I'm far from a specialist about conservation, but I trust that new owners of both sites will be sensitive and do only just enough to protect them. I feel very hopeful that both have been acquired in a positive spirit and that therefore there will be only sensitive change.

 

Keith

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BIFFO

last time I went to the hawthorn crater it was being used by the farmer as a place to dump his rubbish, not a great deal of reverence shown, if a person has  bought either the sunken lane of the hawthorn, pat on the back time.As has already been said if they charge a fee esp to the hawthorn you wouldn't get much

Biffo :poppy:

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17107BM

Well..

 

I have been down. I would say it still keeps it's figure of 8 after the November explosion. But, would love to walk straight onto Hawthorn Cemetery, without the fences and going back down to rejoin the track.

 

Cheers all.

KEENAN 7th Biirthday 079.JPG

KEENAN 7th Biirthday 078.JPG

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nigelcave

Hmm: I can see some problems - esp, for the crater: parking would be one of the major ones. One would have to assume that a good chunk of land would have been bought for the area around the crater. I am not particularly against it, but the expenditure involved in bringing it up to H&S etc, I suspect, must be pretty daunting. If it is intended to allow people to descend to the Auchonvillers-Beaumont road - or at least more safely than now (tho' a lot better than maybe twenty five or so years ago, when the barbed wire fences lining the path were very close together) that slope can be really treacherous in wet conditions. The only realistic access, I would have thought, would be from the top end; and the only solution there would be some fairly extensive car parking - and that would require a chunk of change.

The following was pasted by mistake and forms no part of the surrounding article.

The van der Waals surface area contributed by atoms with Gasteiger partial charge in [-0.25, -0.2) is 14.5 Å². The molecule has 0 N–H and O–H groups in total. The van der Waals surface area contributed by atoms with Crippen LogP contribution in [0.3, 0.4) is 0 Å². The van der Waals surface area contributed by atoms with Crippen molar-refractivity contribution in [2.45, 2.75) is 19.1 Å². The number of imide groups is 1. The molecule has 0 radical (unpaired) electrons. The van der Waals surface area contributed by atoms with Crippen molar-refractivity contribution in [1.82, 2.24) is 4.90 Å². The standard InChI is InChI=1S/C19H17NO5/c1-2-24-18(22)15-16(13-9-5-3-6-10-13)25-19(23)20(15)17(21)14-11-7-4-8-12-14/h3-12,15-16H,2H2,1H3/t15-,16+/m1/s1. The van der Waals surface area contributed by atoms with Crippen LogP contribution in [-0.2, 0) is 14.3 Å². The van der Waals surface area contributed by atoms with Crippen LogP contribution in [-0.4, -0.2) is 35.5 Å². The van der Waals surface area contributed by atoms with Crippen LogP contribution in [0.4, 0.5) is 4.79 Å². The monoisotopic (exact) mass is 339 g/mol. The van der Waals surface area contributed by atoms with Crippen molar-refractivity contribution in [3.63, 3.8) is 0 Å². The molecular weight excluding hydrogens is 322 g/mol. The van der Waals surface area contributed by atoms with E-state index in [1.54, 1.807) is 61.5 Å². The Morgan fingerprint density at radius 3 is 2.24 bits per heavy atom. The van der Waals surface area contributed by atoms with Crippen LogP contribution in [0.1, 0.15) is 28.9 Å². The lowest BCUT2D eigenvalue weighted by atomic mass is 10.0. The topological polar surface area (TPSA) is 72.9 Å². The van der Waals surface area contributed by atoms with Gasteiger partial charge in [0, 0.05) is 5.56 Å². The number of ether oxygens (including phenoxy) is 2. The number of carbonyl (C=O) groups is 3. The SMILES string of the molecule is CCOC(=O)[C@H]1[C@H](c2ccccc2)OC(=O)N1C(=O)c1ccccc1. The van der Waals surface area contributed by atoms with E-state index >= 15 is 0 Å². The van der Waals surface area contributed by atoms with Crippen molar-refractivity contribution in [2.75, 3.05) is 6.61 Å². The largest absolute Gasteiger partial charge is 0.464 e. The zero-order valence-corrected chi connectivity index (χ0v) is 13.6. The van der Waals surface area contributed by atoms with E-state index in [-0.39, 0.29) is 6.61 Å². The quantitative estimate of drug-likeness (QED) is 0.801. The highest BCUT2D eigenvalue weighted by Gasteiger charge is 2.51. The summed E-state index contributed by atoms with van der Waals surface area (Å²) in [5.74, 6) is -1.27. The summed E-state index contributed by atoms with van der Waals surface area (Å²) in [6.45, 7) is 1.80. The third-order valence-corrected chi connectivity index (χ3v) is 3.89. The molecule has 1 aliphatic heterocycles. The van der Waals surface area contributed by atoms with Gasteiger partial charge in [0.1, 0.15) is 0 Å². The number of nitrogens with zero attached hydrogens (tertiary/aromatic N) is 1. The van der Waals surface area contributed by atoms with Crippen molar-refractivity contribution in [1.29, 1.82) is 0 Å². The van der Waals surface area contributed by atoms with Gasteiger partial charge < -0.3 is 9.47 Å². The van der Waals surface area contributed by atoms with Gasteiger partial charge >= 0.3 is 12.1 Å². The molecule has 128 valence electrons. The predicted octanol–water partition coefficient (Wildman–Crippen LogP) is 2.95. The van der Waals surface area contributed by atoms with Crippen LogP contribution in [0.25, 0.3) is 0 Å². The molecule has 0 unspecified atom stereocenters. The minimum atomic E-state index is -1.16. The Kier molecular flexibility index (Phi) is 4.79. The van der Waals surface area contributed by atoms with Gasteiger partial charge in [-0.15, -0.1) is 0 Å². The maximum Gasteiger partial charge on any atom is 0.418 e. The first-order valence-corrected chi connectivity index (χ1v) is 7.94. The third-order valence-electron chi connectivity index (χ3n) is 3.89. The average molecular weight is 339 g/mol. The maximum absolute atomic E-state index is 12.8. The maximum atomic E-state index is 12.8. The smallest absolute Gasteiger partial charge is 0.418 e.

So, good luck! The fact is that the Somme and area (as does Ypres, of course) now has an absolute wealth of visitors centres, museums, recently (last twenty years or so) erected memorials, with major additions in the offing in the area. Perhaps there will be a 'market'; but the present one is dominated by people who have limited time in the area (notably most of the school parties). It will be interesting to see how the Somme Tourist authorities tackle the issue of attracting visitors - particularly coach parties - to stay longer in the area. At the moment a standard one day coach tour for a school offers, realistically, about four or five stops in the day, plus lunch. This would be roughly the same for the average three day WF tour for adults as well, I would have thought.

 

I was (perhaps) one of the lucky ones, who first came out almost fifty years ago (that anniversary next year); much chuntering for some years after that in trying to find somewhere to eat, some information (who remembers that excellent publication, Ypres and the Front line - green cover, very useful map, a notable exception to the dearth of tourist guides then), a publicly accessible toilet, a cafe that might be open: and cemeteries that seemed to go weeks, if not longer, between visitors .... Yet it had its charm.

 

I am sure the intentions are nothing but good; but, like the proposals for something in the immediate area of the windmill at Pozieres, I have my reservations.

Edited by nigelcave

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nigelcave
On 5/30/2017 at 18:14, trajan said:

 

Perhaps... Over here we are happy to leave the prickly oak 'bushes' in to prevent over-use of the more obscure archaeological sites on the basis of if you really want to see it, then you will weather that matter...

Which is why I find that the occasional bush fire at Gallipoli has a 'silver lining' benefit.

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Muerrisch
37 minutes ago, nigelcave said:

Hmm: I can see some problems - esp, for the crater: parking would be one of the major ones. One would have to assume that a good chunk of land would have been bought for the area around the crater. I am not particularly against it, but the expenditure involved in bringing it up to H&S etc, I suspect, must be pretty daunting. If it is intended to allow people to descend to the Auchonvillers-Beaumont road - or at least more safely than now (tho' a lot better than maybe twenty years ago, when the barbed wire fences lining the path were very close together) that slope can be really treacherous in wet conditions. The only realistic access, I would have thought, would be from the top end; and the only solution there would be some fairly extensive car parking - and that would require a chunk of change.